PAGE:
The Limits of Alignment: Southeast Asia and the Great Powers since 1975

The Limits of Alignment: Southeast Asia and the Great Powers since 1975

by John D. Ciorciari

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Overview

The Limits of Alignment is an engaging and accessible study that explores how small states and middle powers of Southeast Asia ensure their security in a world where they are overshadowed by greater powers. John D. Ciorciari challenges a central concept in international relations theory--that states respond to insecurity by either balancing against their principal foes, "bandwagoning" with them, or declaring themselves neutral. Instead, he shows that developing countries prefer limited alignments that steer between strict neutrality and formal alliances to obtain the fruits of security cooperation without the perils of undue dependency.

Ciorciari also shows how structural and normative shifts following the end of the Cold War and the advent of U.S. primacy have increased the prevalence of limited alignments in the developing world and that these can often place constraints on U.S. foreign policy. Finally, he discusses how limited alignments in the developing world may affect the future course of international security as China and other rising powers gather influence on the world stage.



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Product Details

ISBN-13: 9781589016965
Publisher: Georgetown University Press
Publication date: 08/16/2010
Pages: 336
Product dimensions: 5.90(w) x 8.90(h) x 1.00(d)
Age Range: 18 Years

About the Author

John D. Ciorciari is an assistant professor at the University of Michigan’s Gerald R. Ford School of Public Policy. He was previously a National Fellow at the Hoover Institution and Shorenstein Fellow at the Asia-Pacific Research Center, both at Stanford University.

Table of Contents

List of Illustrations vii

Acknowledgments ix

List of Abbreviations and Acronyms xi

Introduction 1

1 The Appeal of Limited Alignments 16

2 Latter Stages of the Cold War 56

3 The Post-Cold War Era 92

4 Maritime Southeast Asia 131

5 The Mainland Peninsula 176

6 The Prevalence of Limited Alignments Today 211

Conclusion: Key Findings and Implications 239

Notes 257

Glossary 285

Bibliography 287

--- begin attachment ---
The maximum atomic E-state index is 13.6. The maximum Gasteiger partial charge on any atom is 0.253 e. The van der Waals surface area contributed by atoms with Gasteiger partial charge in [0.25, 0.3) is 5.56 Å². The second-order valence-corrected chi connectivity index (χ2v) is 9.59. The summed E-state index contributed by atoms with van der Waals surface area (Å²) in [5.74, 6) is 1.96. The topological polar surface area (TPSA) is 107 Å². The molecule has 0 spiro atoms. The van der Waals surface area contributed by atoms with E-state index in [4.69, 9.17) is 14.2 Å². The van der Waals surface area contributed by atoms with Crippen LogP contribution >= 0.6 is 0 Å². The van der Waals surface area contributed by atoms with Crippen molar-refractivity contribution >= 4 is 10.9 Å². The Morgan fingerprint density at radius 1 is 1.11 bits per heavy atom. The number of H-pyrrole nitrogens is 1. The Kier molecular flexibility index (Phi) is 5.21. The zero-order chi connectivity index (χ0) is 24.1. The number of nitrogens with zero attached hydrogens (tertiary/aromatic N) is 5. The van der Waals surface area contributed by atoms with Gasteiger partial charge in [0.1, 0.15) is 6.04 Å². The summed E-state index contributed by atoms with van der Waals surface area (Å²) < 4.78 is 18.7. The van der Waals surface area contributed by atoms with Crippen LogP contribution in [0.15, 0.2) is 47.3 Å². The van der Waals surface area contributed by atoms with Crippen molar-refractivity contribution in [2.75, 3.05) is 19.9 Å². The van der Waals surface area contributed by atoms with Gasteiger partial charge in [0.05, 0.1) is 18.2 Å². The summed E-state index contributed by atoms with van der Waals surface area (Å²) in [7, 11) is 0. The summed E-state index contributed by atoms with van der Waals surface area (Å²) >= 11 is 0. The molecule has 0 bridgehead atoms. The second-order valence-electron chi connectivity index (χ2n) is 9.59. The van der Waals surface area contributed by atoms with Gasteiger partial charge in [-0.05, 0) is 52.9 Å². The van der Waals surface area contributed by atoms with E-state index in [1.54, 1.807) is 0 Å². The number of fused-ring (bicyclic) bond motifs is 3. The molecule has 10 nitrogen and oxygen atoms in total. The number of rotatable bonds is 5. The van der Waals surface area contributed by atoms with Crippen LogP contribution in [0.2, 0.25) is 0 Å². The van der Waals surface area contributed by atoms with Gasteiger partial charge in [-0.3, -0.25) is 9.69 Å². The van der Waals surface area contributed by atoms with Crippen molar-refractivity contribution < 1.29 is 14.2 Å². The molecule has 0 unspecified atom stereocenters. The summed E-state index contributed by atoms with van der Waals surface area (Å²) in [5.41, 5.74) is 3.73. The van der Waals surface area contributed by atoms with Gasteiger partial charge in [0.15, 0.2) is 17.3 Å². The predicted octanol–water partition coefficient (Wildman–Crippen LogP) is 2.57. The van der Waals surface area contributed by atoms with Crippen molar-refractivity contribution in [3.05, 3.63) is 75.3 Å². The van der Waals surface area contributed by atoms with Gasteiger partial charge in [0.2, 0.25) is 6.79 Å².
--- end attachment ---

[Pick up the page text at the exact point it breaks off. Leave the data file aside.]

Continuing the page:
Index 311

What People are Saying About This

Donald K. Emmerson

By empirically demonstrating the ubiquity of limited alignment by Southeast Asian states since 1975, John Ciorciari usefully redirects our attention toward complexly contingent engagement as normal behavior in international relations. His argument is timely too, in that it showcases responses to uncertainty—a prominent current and likely future condition of (in)security in world affairs.

Yuen Foong Khong

John Ciorciari’s book challenges conventional wisdom about the alignment behavior of developing countries. Based on a systematic and superb analysis of the strategic behavior of ten Southeast Asian states since 1975, Ciorciari argues that most small and medium powers prefer 'limited alignments' with the great powers to balancing against, or bandwagoning with, them. This is an important contribution to international relations theory and Southeast Asian studies.

From the Publisher

"John Ciorciari's book challenges conventional wisdom about the alignment behavior of developing countries. Based on a systematic and superb analysis of the strategic behavior of ten Southeast Asian states since 1975, Ciorciari argues that most small and medium powers prefer 'limited alignments' with the great powers to balancing against, or bandwagoning with, them. This is an important contribution to international relations theory and Southeast Asian studies. "—Yuen Foong Khong, professor of international relations and John G. Winant University Lecturer, Nuffield College, Oxford University

"By empirically demonstrating the ubiquity of limited alignment by Southeast Asian states since 1975, John Ciorciari usefully redirects our attention toward complexly contingent engagement as normal behavior in international relations. His argument is timely too, in that it showcases responses to uncertainty—a prominent current and likely future condition of (in)security in world affairs."—Donald K. Emmerson, director, Southeast Asia Forum, Stanford University

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